4. Volume or net asset turnover

How asset-intensive is the business model? Does it create barriers to entry? What risks does it create? How does it affect the financing needs of the companies in that industry? Are the revenue-generating assets listed on the balance sheet?

5. Business risk

How does the extent of fixed costs, i.e., operating leverage, affect the company? Does the operating leverage lead to ruinous price competition in a down cycle? Which costs are fixed in the short-run versus the long-run? How does a company mitigate the risks arising from fixed costs?

Is the business cyclical? What do we know about business cycles? What risks do they create? How does fiscal and budgetary policy change in response to business cycles? How does that affect the business we are trying to understand? Is its business model sustainable enough to survive the downturn of a business cycle? Can and how does a company mitigate the risk of down cycles? How does cyclicality affect the financing of a company?

Is the business regulated? Why? What aspects of regulation must it manage to be successful? How does that affect risk?

6. Financial risk

How much financial leverage do companies in the industry have? Is there a wide variation? How have the business risk, industry cycle, corporate performance, and financial policy affected the leverage? What types of debt do the companies have? How does leverage change over the life cycle of a company? Why do industries differ in their borrowing costs? What is the company’s credit rating? How have the business risk and the extent of leverage affected the borrowing costs? How has debt structuring affected the interest rate?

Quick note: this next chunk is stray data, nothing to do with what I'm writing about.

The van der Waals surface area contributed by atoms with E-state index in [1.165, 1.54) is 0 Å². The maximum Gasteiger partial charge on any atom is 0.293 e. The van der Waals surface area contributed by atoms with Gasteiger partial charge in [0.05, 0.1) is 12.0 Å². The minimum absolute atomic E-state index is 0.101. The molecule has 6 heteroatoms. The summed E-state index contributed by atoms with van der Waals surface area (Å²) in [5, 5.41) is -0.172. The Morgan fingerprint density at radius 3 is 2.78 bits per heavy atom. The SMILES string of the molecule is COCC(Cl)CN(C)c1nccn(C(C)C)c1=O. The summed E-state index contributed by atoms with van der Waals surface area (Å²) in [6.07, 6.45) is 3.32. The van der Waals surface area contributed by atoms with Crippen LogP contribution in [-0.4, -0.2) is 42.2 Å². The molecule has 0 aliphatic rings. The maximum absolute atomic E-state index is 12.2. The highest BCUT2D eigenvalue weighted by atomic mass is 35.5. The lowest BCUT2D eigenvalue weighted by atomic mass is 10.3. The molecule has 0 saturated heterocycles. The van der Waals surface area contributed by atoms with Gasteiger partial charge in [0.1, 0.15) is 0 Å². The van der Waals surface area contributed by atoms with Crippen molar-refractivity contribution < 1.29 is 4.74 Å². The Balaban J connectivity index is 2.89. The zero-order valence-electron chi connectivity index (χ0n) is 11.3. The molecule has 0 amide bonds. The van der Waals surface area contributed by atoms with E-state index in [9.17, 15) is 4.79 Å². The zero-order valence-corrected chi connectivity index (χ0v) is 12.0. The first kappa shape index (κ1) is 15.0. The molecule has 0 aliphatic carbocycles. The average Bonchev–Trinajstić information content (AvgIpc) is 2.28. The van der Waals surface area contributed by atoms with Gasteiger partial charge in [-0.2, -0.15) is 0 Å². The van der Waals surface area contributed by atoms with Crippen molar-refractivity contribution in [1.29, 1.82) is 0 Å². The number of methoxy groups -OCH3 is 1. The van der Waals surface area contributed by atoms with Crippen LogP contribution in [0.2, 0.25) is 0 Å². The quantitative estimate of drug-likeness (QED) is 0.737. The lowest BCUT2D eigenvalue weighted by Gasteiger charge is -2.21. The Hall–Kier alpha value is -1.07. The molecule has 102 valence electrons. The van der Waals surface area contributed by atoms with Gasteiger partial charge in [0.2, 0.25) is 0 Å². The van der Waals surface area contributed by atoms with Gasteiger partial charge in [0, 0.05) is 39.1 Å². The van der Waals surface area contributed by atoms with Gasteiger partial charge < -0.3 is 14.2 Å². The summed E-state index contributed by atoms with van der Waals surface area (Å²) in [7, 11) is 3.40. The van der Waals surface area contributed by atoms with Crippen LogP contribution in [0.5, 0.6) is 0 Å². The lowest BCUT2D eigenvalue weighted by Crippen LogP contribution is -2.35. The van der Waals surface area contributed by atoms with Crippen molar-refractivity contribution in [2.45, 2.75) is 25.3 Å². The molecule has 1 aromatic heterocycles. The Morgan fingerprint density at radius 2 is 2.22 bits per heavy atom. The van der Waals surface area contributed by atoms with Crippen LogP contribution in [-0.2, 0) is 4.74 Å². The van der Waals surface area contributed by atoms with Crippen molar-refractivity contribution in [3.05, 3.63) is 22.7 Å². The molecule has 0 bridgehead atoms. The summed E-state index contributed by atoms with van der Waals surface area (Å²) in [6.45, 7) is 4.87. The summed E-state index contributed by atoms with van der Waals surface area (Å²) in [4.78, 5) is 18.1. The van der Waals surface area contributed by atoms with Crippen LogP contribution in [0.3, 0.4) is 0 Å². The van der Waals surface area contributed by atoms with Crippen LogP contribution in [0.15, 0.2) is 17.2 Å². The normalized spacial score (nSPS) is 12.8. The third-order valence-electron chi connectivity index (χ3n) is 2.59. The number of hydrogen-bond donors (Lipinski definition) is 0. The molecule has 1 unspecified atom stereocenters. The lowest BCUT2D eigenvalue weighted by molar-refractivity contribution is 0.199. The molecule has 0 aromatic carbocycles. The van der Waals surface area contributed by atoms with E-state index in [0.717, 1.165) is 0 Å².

Companies

The schedule depends on the number of teams, which depends on the number of students in class. The following list should give you an idea of what will be covered. The exact details will be provided via a spreadsheet on OneDrive.

# Industry Companies
1 Overview
  • How do tech companies differ from other commercial and industrial companies
2 Chips and components
  • Intel
  • Advanced Micro Devices
  • Broadcom (Avago)
  • Micron
  • Qualcomm
  • NVIDIA
  • Texas Instruments
  • Samsung
3 Personal hardware
  • Apple
  • [Samsung: Included above]
  • Panasonic
  • Motorola
  • Foxconn
  • HP
  • Lenovo
4

Enterprise hardware and cloud

  • Cisco
  • IBM
  • Canon
  • EMC
  • Amazon
  • Google
  • Microsoft
  • VMWare
5 Packaged software and gaming
  • Microsoft
  • Adobe
  • Intuit
  • Electronic Arts
  • Activision
6

Enterprise software

  • Oracle
  • SAP
  • IBM
  • Salesforce
7

Software consulting

  • Accenture
  • Infosys
  • Cap Gemini
  • Booz Allen Hamilton
  • Computer Sciences Corporation
8

Telecommunications

  • AT&T
  • Verizon
  • Sprint
  • T-Mobile
  • CenturyLink
  • China Mobile
  • Softbank
  • Level 3 Communications
9

Social media and

advertising-based revenues

  • Facebook
  • LinkedIn
  • Twitter
  • Tencent
  • Google
  • Baidu
10

Fintech

  • Visa
  • Mastercard
  • Paypal
  • ADP
  • Lending Club
11

E-Commerce

  • Amazon
  • eBay
  • Alibaba
  • Booking
12

Upcoming Companies

[This will change each semester.]

  • GoDaddy
  • Fitbit
  • Square
  • Match Group
  • GrubHub